Rising From The Ashes

By Chris Dias. Photos by Chris Dias

There’s a fire brewing inside of Betulla Burning, and the obvious coincidence of its name notwithstanding, I’m being completely literal.  The classic pizza oven dominating the open kitchen—the one resembling a white World War 1 German pickelhelm (Google it)—has yet to be named, but that doesn’t refute the fact that it’s alive.  A nearly constant fire has been raging within for the better part of a month, slowing seasoning the oven until it can safely manage temperatures in excess of 800 degrees.  Putting that into perspective, that’s the temperature of the surface of Venus.  This is necessary to cook a pizza in ninety seconds flat.  You might assume that an oven reaching such temperatures would be difficult to cool.  Don’t worry, as the oven, which until a proper nickname is given, I shall from now on refer to it as “Klaus”, will never cool…ever.  The wood will be replaced, the ashes cleaned, but the heart of Betulla Burning will always be hot.  

Moving from the actual fire to the allegorical one, although the restaurant did exist before the arrival of its head chef, it’s been under guidance of Brian Quarmby where Betulla found its soul.  I dare to say the fire that destroyed the previous iteration of this restaurant was fortuitous, allowing the discovery of Quarmby’s talent and the implementation of his artistic vision.

By the way, the restaurant has both a Vitamix and a Sous Vide machine but not a deep fryer.  I love that and wanted to get that out of the way before I got into the biographical portion of this article.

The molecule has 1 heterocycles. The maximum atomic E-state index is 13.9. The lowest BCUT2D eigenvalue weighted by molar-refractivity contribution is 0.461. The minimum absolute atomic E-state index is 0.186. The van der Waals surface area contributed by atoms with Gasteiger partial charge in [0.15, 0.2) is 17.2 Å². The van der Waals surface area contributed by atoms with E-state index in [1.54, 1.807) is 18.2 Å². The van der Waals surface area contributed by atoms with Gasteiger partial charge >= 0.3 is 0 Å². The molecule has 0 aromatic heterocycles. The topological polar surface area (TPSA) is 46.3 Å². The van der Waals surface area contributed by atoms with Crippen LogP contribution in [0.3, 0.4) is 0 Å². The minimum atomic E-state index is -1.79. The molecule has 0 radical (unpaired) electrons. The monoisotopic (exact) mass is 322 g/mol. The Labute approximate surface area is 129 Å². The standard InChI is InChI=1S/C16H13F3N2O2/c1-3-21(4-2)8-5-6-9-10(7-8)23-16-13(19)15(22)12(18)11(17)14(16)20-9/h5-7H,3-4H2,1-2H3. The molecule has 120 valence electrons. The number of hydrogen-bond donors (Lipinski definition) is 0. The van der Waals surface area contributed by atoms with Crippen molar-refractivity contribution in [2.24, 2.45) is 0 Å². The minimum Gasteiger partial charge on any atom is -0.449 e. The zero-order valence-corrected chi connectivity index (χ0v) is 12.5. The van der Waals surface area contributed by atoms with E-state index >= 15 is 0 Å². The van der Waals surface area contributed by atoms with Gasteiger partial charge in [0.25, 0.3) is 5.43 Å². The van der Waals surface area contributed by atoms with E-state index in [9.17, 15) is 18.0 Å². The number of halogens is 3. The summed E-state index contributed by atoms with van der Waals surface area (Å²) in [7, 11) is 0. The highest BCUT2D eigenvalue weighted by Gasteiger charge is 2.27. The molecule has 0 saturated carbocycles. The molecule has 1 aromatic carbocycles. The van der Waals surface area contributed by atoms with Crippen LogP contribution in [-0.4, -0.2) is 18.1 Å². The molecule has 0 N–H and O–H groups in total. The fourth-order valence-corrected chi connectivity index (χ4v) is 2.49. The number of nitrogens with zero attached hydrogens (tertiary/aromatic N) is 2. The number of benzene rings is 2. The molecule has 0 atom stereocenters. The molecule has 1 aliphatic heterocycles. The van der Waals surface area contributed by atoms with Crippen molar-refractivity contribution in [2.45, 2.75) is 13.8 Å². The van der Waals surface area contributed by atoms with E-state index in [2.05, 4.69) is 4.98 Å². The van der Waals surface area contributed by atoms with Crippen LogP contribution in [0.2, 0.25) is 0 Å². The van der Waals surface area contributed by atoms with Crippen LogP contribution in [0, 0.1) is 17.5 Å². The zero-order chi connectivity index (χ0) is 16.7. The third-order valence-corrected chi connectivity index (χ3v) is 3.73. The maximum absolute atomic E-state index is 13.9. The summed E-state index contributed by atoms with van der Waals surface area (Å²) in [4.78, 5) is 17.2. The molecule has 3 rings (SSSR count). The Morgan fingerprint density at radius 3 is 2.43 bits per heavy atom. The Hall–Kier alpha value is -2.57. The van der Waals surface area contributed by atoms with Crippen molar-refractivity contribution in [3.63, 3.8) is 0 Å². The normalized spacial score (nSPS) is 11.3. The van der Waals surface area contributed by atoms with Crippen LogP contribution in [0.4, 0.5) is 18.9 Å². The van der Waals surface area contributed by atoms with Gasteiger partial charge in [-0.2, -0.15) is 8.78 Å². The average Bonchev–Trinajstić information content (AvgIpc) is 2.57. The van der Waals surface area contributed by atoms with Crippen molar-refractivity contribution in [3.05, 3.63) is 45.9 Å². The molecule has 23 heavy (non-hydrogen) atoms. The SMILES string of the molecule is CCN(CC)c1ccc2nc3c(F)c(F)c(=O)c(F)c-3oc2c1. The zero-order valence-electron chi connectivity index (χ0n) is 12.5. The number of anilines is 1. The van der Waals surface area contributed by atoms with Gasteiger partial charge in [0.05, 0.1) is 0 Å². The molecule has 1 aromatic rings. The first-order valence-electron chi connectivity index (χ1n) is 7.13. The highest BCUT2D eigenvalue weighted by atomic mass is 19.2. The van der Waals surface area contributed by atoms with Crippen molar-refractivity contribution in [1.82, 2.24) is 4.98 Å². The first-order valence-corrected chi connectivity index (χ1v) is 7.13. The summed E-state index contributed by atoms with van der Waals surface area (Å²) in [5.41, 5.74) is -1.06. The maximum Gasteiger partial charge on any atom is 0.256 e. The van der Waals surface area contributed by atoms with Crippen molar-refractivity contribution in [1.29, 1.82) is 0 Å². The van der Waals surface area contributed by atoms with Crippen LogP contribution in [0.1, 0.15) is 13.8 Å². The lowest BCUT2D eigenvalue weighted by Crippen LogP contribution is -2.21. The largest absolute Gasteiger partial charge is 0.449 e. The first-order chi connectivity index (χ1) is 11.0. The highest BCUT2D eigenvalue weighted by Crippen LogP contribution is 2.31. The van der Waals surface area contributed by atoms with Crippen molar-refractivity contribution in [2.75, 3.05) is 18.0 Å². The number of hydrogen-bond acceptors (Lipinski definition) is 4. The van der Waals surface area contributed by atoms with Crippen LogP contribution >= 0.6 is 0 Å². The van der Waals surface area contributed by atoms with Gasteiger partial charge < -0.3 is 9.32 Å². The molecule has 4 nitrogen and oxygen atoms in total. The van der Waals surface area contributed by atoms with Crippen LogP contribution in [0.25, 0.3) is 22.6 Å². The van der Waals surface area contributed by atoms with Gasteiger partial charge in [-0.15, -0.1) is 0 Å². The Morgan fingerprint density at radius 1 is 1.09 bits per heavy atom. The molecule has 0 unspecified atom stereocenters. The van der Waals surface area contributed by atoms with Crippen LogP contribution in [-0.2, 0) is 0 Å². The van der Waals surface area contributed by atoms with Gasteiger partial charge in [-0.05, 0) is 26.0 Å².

I had assumed Anthony Bourdain had cleaved the Greek god Ambrosia’s forehead with a double-headed Minoan axe, and Brian Quarmby emerged fully formed with a Wusthof chef knife in one hand and a stainless-steel French whisk in the other…but no.  He’s from Campbell River.  He took his first cooking job at Laurel Point in Victoria as an assistant chef.  A year later, he found himself at a restaurant with the greatest name ever, Choux Choux Charcuterie (told you), where he further refined his skill.  However, it was at the famous Sonora Resort where Brian met his future sous chef, Warren Sunstrum.  The following season, Brian shifted to Quail’s Gate in Kelowna, working alongside the same winemaker currently fermenting fruit at Prince George’s own winery, Northern Lights.  Later, Brian was poached by Patrick Gayler of Mission Hill.  And from there…it was Prince George.  


I know what you're thinking.  His wife’s family lives here.  He’s stuck.  

And every foodie in town all simultaneously just did a fist pump.

Biran was picked up by the Nechako Oyster Bar as a sous chef, a position that on day one was promoted to head chef, a process I assumed involved some form of Thunderdome.  After its closure, Nancy Os scooped him up.  It wasn’t long Brian found himself the Picasso in the magnum opus that is becoming Betulla Burning.  One of Brian’s first directives was to make a phone call to Warren.

The new Betulla Burning represents the classic phoenix, superior to what would have come before.  Under Brian’s and Warren’s uncompromising vision, it is turning into the manifestation of a city’s desire to prove to the rest of the province that fantastic food the likes seen in Vancouver or Victoria can be found this far north.  Trendy restaurants can survive locally provided the chefs stick adhere to their instincts and follow their passion by not adding discordant cuisine, oversized portions, or kilometer-long buffets.  

Betulla is not a traditional pizzeria, not if you want seven types of meat as topping or cheese stuffed into the crust.  Betulla grows fresh mushrooms and cures its own meat under the floorboards.  It has shelves of homemade pickled vegetables.  Produce and proteins are all sourced from nearby farms.  Even the plates are local.  With a patio garden being built, the plan is for Betulla to be completely sustainable by mid to late next year.  

Betulla Burning is becoming the foodie destination.  Combine that other successful restaurants, many of which are on the same street, and the case for progressive trendy restaurants succeeding in Prince George may finally be settled.

A2016, FeaturedNorm Coyne